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Certificate Course in Review Part 2

On 20.07. the 1st certificate course Precision Farming started with a total of 10 participants from 10 different farms. The training includes a total of 20 attendance days, theoretical and practical exercises on sowing, basic fertilization, N-fertilization and plant protection. It is rounded off with a technological project on labor costs. Each module is divided into four sections. These are the teaching of the basic agronomic relationships, the digital acquisition of data, the practical exercise to create a plan and the actual implementation in a field of a practical farm.

Day 5

Sowing grain

What external influences, such as the choice of the appropriate variety, the sowing times or the quantity, must be taken into account? Which key points, based on the state of scientific knowledge, can I adhere to? How does variable seeding of grain affect my yield and the quality of my harvest at best? These were all questions that needed to be discussed. Felix Schiller introduced the participants to possible digital determinants, such as soil zone and yield maps, relief and N uptake maps. The most important question was always highlighted: How does all the effort affect the end result especially my yield? The course participants were amazed that there are still no tested algorithms for sowing planning, nor statistically usable test results.

After the theoretical morning and the creation of a seed map for winter cereals, it was off to the field after noon. After all, what's the point of all that theory if it's not put into practice properly?! So the participants first visited the practical farm L&K Ludwig Koch in Lommatzsch, and then sowed wheat variably on a 130 ha field.

Factory tour L&K Ludwig Koch
Sowing cereals in practice

Day 6

Basic fertilization

Bright blue skies, boiling hot sun: perfect day for spreading lime. But before heading out into the beautiful countryside, the morning was devoted to theory. In order to show the participants the different options available for analyzing their own soil, discussions ranged from imperial soil estimation to yield maps and soil conductivity measurement. What advantages and disadvantages do the methods offer? Because who does not know it, the different pH-values and different soil groups are decisive for every further step. How to work efficiently with the data obtained and what possibilities arise in the preparation of a crop rotation fertilizer planning were discussed in detail and solidified with several practical examples.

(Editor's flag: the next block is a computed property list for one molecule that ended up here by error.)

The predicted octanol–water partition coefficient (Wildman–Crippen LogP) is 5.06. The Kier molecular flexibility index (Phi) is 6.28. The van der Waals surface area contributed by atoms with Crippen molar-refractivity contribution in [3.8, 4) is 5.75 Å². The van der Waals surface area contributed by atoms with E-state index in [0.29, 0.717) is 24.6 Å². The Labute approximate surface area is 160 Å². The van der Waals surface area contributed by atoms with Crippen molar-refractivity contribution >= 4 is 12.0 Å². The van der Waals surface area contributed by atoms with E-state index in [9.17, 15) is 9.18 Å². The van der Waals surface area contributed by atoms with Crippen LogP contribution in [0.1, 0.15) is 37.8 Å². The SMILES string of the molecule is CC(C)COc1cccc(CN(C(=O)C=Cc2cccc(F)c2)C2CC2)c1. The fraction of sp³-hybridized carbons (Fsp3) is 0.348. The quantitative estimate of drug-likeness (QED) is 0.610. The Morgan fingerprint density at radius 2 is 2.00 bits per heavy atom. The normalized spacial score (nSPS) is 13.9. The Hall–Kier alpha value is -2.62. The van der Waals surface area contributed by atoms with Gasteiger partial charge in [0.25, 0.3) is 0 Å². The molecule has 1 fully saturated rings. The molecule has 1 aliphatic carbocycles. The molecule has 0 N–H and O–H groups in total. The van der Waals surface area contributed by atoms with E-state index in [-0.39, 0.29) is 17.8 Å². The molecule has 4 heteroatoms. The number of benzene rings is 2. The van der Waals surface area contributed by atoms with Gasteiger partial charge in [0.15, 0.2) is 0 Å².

Finally, the practical implementation of the Stefan Stelzmann farm in the agriPORT was viewed, analyzed and his approach to fertilizer planning discussed. And in order to also make the best possible use of the weather, lime was applied from this day directly afterwards on a 30 ha field.

Day 7 and 8

Basics of N fertilization and fall scan

What's the point of the autumn scan, anyway? Do you really have to go out into the field in the gray foggy weather and scan your own soil? These are questions that some people have certainly already asked themselves. In order to successfully introduce the practical day, a day packed with agronomic basics around the topic of N-fertilization was scheduled at the beginning.

The next morning, the participants were able to put their findings directly into practice on a rapeseed field and, together with Bodo Hanns, accompany the tractor including the N-sensor at work. The arc was then drawn again when spreading maps were subsequently calculated with the help of agriPORT and the data from the fall scan that had just been completed.

Day 9 and 10

Planning N fertilization in the 1st gift

How to implement the 1st N application in winter cereals and rapeseed was the focus of this institute day. Since a practical implementation was not possible this spring due to the weather conditions, the individual points were discussed theoretically. Bodo Hanns discussed with the participants the possibilities of variable N fertilization. On the agenda were topics such as needs-based nutrition, avoiding overfertilization, but also conditioning the stands for potentially possible dry periods.

Plant protection basics

Guest speaker Marcel Thieron, Managing Director of amagrar GmbH, provided the introduction to the agronomic basics of crop protection. Mr. Thieron is a specialist in early and accurate analyses for disease infestation and derived recommendations for the use of fungicides and growth regulators.

Herr Thieron beantwortete den Teilnehmern Fragen, wie: Wie kann Pflanzenschutzmittel auf der einen Seite reduziert, auf der anderen Seite aber die Effizienz dessen gesteigert werden, um am Ende den Ertrag zu erhöhen? Seine Vision ist Erträge zu sichern, die Wirtschaftlichkeit zu steigern und gleichzeitig die Umwelt zu schonen. Für ihn steht der Pflanzenschutz im Fokus der Arbeit auf dem Feld, aber auch im öffentlichen Interesse. Vereinbart werden müssen pflanzenbauliche Notwendigkeit mit ressourcenschonendem Handeln.

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